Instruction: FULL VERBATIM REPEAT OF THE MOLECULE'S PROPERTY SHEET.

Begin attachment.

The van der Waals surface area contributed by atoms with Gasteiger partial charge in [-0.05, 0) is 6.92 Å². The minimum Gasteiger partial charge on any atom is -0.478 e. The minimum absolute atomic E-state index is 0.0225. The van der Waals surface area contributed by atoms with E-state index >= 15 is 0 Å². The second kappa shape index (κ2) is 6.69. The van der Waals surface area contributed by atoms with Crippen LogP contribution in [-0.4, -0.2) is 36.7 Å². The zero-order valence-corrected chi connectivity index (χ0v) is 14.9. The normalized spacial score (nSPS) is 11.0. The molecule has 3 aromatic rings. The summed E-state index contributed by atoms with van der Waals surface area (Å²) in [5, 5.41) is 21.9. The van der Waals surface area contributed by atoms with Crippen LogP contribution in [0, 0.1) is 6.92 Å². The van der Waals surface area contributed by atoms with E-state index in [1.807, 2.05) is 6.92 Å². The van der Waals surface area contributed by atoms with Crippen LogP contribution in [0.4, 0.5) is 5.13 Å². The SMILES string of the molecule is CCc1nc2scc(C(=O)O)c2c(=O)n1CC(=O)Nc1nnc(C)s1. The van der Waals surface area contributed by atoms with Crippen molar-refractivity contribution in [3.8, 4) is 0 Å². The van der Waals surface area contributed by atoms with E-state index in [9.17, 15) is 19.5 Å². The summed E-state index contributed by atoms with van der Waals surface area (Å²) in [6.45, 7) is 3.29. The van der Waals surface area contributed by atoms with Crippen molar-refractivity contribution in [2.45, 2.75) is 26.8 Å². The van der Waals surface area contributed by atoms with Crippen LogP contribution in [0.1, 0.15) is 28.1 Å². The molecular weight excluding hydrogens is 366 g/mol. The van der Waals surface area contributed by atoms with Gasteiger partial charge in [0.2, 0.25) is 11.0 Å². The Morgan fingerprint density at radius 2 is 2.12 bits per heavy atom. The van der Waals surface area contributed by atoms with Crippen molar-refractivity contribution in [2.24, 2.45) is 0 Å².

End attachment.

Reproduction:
The van der Waals surface area contributed by atoms with Gasteiger partial charge in [-0.05, 0) is 6.92 Å². The minimum Gasteiger partial charge on any atom is -0.478 e. The minimum absolute atomic E-state index is 0.0225. The van der Waals surface area contributed by atoms with E-state index >= 15 is 0 Å². The second kappa shape index (κ2) is 6.69. The van der Waals surface area contributed by atoms with Crippen LogP contribution in [-0.4, -0.2) is 36.7 Å². The zero-order valence-corrected chi connectivity index (χ0v) is 14.9. The normalized spacial score (nSPS) is 11.0. The molecule has 3 aromatic rings. The summed E-state index contributed by atoms with van der Waals surface area (Å²) in [5, 5.41) is 21.9. The van der Waals surface area contributed by atoms with Crippen LogP contribution in [0, 0.1) is 6.92 Å². The van der Waals surface area contributed by atoms with E-state index in [1.807, 2.05) is 6.92 Å². The van der Waals surface area contributed by atoms with Crippen LogP contribution in [0.4, 0.5) is 5.13 Å². The SMILES string of the molecule is CCc1nc2scc(C(=O)O)c2c(=O)n1CC(=O)Nc1nnc(C)s1. The van der Waals surface area contributed by atoms with Crippen molar-refractivity contribution in [3.8, 4) is 0 Å². The van der Waals surface area contributed by atoms with E-state index in [9.17, 15) is 19.5 Å². The summed E-state index contributed by atoms with van der Waals surface area (Å²) in [6.45, 7) is 3.29. The van der Waals surface area contributed by atoms with Crippen molar-refractivity contribution in [2.45, 2.75) is 26.8 Å². The van der Waals surface area contributed by atoms with Crippen LogP contribution in [0.1, 0.15) is 28.1 Å². The molecular weight excluding hydrogens is 366 g/mol. The van der Waals surface area contributed by atoms with Gasteiger partial charge in [0.2, 0.25) is 11.0 Å². The Morgan fingerprint density at radius 2 is 2.12 bits per heavy atom. The van der Waals surface area contributed by atoms with Crippen molar-refractivity contribution in [2.24, 2.45) is 0 Å².